Los Angeles, America

Back in LA I was given a choice: attend the premiere showing of La La Land (Emma Stone was to make an appearance at the end) or catch Maroon Five live. I chose Maroon Five because I reasoned that I could watch the movie when it broke in Singapore, and also, I’m generally not star-crazy so I was happy to just watch Emma onscreen forever. Ah, this life of privilege. And looking back, I’m kind of glad I didn’t watch it in LA, because I don’t think I’d ever recover from being a mess in front of the international media over there. The show hit me hard, friends. Hard.

I wonder how much of it I can go on about before giving it away. The premise of the film already begged to be loved by my sort – song, dance, and color? And Emma Stone?! Count me in. Emma is incredibly talented – I absolutely adore her work, I love love loved her in Easy A, in The Amazing Spiderman, Crazy Stupid Love, Birdman.. I don’t think she’s ever really been fully utilised to the best of her talent, to be honest, but I’m pretty sure we’re going to see a lot more of her in the coming years. Neither she nor Gosling can really sing, but that adds to the adorable factor of it all, I suppose.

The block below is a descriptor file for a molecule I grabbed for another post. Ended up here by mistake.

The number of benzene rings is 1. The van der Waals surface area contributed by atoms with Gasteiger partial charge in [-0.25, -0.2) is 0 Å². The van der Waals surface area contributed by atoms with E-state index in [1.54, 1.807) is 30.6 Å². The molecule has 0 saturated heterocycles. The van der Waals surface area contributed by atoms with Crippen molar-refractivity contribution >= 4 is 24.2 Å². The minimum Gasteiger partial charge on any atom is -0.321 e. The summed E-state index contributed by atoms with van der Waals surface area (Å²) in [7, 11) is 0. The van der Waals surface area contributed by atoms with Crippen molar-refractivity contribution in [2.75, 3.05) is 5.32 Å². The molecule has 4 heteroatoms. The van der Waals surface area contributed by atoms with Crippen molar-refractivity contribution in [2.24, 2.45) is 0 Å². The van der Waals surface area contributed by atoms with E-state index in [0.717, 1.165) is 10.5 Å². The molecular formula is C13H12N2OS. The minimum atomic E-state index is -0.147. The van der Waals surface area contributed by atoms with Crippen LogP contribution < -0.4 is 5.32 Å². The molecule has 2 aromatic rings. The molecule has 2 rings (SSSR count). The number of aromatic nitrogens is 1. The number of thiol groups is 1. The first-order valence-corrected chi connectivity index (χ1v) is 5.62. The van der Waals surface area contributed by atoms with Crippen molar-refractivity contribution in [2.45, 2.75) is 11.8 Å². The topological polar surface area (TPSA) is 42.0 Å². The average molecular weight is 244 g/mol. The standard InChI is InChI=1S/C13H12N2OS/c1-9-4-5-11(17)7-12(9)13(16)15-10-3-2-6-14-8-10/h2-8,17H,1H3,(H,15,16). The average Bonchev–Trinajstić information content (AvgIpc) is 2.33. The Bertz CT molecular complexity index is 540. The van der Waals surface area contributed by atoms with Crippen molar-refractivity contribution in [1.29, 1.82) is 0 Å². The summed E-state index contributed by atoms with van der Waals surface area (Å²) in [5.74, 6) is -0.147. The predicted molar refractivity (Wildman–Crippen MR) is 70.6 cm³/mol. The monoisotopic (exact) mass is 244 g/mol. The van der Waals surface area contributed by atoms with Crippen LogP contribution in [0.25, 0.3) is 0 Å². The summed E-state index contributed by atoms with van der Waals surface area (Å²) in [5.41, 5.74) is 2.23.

And I also liked that it’s a standalone movie. Not a sequel to yet another Marvel film (which, full disclosure, I also love, but am kind of getting numb to) or a prequel to a huge franchise (Fantastic Beasts) or borrowing from a wealth of popculutre/literary tradition (Miss Peregrine’s Home for Peculiar Children). Just something fresh, something that resonates with people aching for the nostalgic old films from golden hollywood, something that promises to please..

The film opens on a jammed up freeway, classic los angeles. Everyone is listening to something different on their individual car radio, and a brown girl in a yellow dress leads the first solo. Soon, everyone jumps out of their car and starts dancing. It’s extravagant. It’s fun. It’s entertaining. It makes your heart jump. I found it an interesting and deliberate choice that the first two solos of the show’s first song were people of color, which I thought was fantastic, and although I would have liked seeing more people of color as leads in the show (John Legend makes an appearance as a supporting character in the middle of the movie) but yknw, we take what we can get. The musical number soon cleaves to introducing Emma and Gosling, and then we follow them from there.

The movie is essentially the age old tale of the tension between romance and ambition. Emma wants to be an actress. Gosling wants to be a “serious” jazz musician. Boy meets girl, boy and girl dislike each other, boy and girl decide that they kind of really like each other after all, boy and girl admit to Loooove, capital L, multiple Os. But they don’t just like each other, they like the other’s passion for their craft. At one point, someone says: “People like people who are passionate about things they love!” And when different ideas of who should chase what dreams clash, hearts ache.